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Financial institutions urged to look beyond FFIEC rules

November 21, 2006 12:00 PM ET

The University of Wisconsin Credit Union in Madison has for the past year used technology from Corillian Corp. to authenticate users during log-in and, to a limited extent, at the transaction stage. Corillian's technology lets the credit union profile users' systems and their online behavior and then challenges them to provide extra proof of identity if there is a change from the norm. Looking ahead, the credit union plans to complement those measures with a stronger out-of-band process, where automated phone calls will be made to account holders to authenticate their identity if there's reason to doubt it, said Eric Bangerter, the credit union's director of Internet services.

The move is necessary because phishers have begun to figure out how to compromise most challenge/response forms of strong authentication, he said. "Eventually, I would like to eliminate the challenge questions completely because they don't add much to security" beyond what is offered by passwords, Bangerter said.

FFIEC's guidance is mostly aimed at dealing with current threats such as phishing, said Chad Graves, vice president of IT at the Ent Federal Credit Union in Colorado Springs. Since Oct. 1, the credit union has required its 18,000 members to use a multifactor authentication process based on technology from Hillsboro, Ore.-based Corillian.

Based on a risk assessment, there appears to be no immediate need to extend that sort of authentication to the transaction level, Graves said. "Right now, our highest risk at the transaction level is an outbound bill pay," he said. But in the future, if the credit union decides to implement electronic clearinghouse or wire transfer transactions, it will consider transaction controls.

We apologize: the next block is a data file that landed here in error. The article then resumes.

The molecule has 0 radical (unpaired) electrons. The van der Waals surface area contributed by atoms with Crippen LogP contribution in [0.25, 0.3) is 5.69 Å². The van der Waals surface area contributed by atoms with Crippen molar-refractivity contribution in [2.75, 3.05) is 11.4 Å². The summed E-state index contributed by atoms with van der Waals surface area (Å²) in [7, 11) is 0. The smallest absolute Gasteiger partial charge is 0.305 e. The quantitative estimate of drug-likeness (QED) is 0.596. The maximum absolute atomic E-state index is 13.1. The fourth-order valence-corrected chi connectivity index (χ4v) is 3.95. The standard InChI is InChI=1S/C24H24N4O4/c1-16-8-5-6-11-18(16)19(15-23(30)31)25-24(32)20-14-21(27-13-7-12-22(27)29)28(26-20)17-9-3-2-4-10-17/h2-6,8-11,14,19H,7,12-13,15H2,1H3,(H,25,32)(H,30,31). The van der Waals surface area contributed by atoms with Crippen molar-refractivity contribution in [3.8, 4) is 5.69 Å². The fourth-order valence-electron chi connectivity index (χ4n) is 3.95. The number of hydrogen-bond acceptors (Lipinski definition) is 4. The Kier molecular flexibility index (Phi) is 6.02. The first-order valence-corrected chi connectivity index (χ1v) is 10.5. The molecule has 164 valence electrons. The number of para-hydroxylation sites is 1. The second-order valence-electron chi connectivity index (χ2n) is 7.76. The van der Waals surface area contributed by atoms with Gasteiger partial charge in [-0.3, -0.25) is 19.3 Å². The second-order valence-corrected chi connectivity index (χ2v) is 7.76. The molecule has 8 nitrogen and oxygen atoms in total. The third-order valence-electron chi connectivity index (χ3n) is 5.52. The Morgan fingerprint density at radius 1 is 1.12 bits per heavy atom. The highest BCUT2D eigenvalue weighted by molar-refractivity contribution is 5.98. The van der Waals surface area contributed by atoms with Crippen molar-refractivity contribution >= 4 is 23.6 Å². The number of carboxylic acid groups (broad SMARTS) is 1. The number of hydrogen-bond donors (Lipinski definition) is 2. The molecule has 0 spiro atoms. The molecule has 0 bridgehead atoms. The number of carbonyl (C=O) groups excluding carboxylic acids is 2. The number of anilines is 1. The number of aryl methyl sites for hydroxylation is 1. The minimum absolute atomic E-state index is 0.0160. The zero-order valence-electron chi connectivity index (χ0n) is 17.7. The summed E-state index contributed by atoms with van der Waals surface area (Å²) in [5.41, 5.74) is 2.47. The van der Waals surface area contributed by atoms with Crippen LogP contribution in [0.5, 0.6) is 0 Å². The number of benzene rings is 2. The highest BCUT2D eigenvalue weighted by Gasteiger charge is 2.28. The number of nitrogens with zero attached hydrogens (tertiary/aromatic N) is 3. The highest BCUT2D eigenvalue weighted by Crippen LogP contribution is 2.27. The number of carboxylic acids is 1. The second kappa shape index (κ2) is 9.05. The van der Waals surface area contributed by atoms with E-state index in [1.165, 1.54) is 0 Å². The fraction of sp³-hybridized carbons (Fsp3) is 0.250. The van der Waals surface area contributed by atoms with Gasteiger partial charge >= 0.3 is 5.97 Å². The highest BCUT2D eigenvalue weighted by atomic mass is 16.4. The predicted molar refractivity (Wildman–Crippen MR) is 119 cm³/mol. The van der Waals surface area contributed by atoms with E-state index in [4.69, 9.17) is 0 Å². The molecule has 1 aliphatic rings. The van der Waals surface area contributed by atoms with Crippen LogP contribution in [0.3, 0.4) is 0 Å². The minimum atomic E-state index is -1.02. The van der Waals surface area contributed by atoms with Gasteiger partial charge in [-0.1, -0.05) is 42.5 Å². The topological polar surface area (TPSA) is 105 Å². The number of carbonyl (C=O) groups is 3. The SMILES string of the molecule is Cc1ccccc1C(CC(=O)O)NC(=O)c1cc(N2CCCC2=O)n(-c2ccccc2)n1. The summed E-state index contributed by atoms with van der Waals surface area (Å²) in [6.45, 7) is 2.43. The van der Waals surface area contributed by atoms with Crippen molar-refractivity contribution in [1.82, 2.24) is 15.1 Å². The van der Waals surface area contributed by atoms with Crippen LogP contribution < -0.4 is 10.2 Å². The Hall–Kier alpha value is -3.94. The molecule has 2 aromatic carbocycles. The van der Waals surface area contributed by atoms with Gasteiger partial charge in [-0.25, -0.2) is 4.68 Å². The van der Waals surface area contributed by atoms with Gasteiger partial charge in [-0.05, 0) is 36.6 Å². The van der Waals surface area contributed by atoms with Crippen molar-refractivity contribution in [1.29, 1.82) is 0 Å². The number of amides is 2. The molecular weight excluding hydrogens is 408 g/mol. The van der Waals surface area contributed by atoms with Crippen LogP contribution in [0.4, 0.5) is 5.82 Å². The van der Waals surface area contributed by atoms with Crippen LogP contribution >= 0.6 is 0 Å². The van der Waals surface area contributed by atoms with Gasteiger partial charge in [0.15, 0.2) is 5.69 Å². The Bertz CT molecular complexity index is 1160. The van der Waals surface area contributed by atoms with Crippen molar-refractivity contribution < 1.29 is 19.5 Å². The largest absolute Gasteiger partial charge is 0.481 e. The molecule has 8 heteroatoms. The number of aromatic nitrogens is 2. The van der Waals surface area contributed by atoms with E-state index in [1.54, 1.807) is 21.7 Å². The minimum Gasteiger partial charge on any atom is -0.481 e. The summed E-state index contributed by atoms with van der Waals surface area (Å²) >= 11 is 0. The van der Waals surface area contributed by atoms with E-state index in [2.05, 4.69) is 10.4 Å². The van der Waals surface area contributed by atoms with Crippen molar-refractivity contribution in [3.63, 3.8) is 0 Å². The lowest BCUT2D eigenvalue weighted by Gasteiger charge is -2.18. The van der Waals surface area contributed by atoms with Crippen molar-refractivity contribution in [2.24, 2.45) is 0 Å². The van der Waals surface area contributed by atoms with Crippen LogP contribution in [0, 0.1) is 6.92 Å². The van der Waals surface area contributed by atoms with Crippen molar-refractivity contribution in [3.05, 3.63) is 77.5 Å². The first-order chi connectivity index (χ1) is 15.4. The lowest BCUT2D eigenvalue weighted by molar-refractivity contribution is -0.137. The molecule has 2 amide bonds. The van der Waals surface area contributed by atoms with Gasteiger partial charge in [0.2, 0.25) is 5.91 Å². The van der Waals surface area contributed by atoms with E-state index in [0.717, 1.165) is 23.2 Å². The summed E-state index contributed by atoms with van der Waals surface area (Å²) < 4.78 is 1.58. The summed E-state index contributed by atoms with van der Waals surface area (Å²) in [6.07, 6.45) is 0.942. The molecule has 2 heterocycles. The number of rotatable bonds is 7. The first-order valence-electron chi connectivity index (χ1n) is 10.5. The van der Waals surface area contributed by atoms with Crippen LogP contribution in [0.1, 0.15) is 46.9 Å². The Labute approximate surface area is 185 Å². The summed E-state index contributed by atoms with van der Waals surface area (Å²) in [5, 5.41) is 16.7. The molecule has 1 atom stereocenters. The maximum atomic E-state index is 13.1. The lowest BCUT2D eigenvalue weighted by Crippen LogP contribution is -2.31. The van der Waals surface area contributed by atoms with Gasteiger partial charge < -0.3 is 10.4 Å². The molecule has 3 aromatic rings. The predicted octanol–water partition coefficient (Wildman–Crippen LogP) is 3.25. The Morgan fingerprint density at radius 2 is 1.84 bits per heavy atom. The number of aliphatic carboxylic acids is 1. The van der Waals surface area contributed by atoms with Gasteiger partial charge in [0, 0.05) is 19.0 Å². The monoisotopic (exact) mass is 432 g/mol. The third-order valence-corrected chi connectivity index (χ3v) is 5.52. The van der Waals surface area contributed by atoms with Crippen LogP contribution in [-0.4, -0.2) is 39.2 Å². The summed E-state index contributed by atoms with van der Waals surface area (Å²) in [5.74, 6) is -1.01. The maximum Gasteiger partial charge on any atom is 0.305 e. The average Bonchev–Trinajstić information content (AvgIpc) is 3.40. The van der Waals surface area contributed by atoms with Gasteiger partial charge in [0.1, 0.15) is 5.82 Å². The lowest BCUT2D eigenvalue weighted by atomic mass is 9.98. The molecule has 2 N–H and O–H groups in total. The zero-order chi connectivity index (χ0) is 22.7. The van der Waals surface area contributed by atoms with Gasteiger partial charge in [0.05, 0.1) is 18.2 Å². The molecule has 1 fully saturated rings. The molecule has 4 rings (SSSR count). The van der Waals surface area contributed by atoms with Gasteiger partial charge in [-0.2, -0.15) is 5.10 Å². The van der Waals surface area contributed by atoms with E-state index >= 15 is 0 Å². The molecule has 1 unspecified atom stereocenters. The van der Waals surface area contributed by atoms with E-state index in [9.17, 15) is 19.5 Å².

Financial institutions will also need to pay close attention to securing their phone-based transactions said Gwenn Bezard, research director at the Aite Group, a Boston-based consultancy focused on technology issues in the financial industry. "The way banks authenticate customers through the phone is weak," Bezard said. "Fraudsters will soon start finding it more difficult to compromise online channels, so they will migrate to the phone channel where the defenses are weaker and the opportunities for social engineering are greater," he said.

Such threats have not become a big issue yet in the financial industry, so there may be a tendency to see FFIEC's guidelines as adequate, Bezard said. "But is it going to be adequate in 12 months, or 18 months? Fraudsters adapt pretty quickly, so they will find new ways to attack. So sooner rather than later, these measures are going to become obsolete."

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